Before Sablan came to the podium, Johnson’s son, Jeh Charles Johnson, who is a lawyer and former Secretary of Homeland Security, briefly joined us over Zoom. He posed a question that had dictated his father’s career: “Why are the people in underserved communities, who could benefit the most from design… why are they not consulted meaningfully? Why are they not represented?” Subsequently, Sablan gave answers and recommended solutions. The junction of her identity and vocation has produced a feeling of obligation in her, not only to deliver as an architect, but also to be a representative, advocate and activist. Infrastructural and institutional racism goes largely unacknowledged in the field, from New York architect Robert Moses’ hyper-low, anti-bussing bridges over the Southern State Parkway (Bloomberg, 2017), to the way slavery is part and parcel with the built environment, to how “development” is often synonymous with gentrification. The client for a building project, said Sablan, is not the person who cuts the check, but everyone affected by the project—the people who actually live in the space, who pass the structure everyday on their work commute or after grocery shopping. So she emphasizes the need for architecture to cohere culturally with the surrounding space and community. Of course, a white-dominated project for a predominantly minority neighborhood fails to have the client’s best interest in mind.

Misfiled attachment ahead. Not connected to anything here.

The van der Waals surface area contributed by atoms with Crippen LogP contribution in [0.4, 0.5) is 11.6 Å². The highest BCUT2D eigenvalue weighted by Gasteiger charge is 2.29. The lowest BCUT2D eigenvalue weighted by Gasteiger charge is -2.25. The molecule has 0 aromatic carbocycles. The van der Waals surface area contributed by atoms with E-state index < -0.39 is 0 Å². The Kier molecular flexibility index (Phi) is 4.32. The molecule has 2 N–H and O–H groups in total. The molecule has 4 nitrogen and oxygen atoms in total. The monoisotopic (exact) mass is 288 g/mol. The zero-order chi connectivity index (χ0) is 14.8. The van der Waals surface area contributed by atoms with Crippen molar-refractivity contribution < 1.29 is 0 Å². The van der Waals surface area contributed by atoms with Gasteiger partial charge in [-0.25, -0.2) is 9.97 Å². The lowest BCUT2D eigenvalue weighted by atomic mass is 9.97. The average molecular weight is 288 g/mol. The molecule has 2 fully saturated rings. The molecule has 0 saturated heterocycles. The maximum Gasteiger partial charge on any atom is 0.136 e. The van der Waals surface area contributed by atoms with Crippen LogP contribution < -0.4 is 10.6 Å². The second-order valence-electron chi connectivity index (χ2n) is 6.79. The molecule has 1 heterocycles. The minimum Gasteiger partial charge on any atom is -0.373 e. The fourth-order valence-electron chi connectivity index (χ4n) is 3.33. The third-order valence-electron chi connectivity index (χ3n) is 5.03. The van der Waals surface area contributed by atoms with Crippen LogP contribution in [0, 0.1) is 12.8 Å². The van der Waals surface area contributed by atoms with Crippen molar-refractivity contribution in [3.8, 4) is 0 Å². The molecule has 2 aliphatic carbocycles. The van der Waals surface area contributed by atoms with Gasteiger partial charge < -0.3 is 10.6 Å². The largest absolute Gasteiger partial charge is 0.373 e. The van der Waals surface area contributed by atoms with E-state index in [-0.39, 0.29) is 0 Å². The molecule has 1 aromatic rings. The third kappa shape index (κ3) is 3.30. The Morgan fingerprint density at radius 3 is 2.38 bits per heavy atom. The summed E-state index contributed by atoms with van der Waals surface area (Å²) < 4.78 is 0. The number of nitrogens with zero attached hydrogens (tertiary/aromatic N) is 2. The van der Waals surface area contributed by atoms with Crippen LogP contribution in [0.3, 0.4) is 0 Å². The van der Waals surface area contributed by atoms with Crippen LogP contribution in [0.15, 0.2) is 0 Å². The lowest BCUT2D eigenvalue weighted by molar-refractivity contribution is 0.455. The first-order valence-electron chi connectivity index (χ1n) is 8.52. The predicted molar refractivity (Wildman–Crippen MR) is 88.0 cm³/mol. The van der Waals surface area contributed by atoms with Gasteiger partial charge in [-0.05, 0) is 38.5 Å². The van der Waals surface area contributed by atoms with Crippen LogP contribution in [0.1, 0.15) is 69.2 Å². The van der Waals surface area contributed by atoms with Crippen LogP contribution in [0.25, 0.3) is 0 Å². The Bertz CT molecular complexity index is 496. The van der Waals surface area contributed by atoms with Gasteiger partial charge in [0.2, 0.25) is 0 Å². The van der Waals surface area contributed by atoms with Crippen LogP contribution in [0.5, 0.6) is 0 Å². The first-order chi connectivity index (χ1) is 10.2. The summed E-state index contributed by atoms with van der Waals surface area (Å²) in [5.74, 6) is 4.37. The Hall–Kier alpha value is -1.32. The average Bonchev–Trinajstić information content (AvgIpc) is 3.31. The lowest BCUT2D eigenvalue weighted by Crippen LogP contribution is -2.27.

Sablan catalogued her accomplishments and plans with an order and exactness reflected in her designs, and still it was difficult to comprehend that one person was behind everything. In addition to being an Associate at the architectural and design firm Adjaye Associates, she is the Founder and Executive Director of Beyond the Built Environment, an organization that promotes equity in architecture and planning by highlighting “diverse” designers. For this project she has mounted dozens of architecture exhibitions over a mere few years. This exhibition series, called “SAY IT LOUD,” showcases the work of women and BIPOC designers—each show catered to the host region—and has traveled across the U.S., overseas and even to the Visitors Center of the United Nations. Just last month, there were six “SAY IT LOUD” shows on display across the country.
Sablan’s ventures in improving representation take her to many places, some more conspicuous than others: the “Great Diverse Designers Library” documenting designers featured in the exhibitions; an architecture appreciation camp for students of local communities that also provides mentorship opportunities for fledgling designers; an interactive app; a children’s book. She questioned Google for the lack of Black architects featured on the engine’s banner, and she diagrammed the issue for us: rows and rows of white circles bearing the white names that appear after searching “great architects.”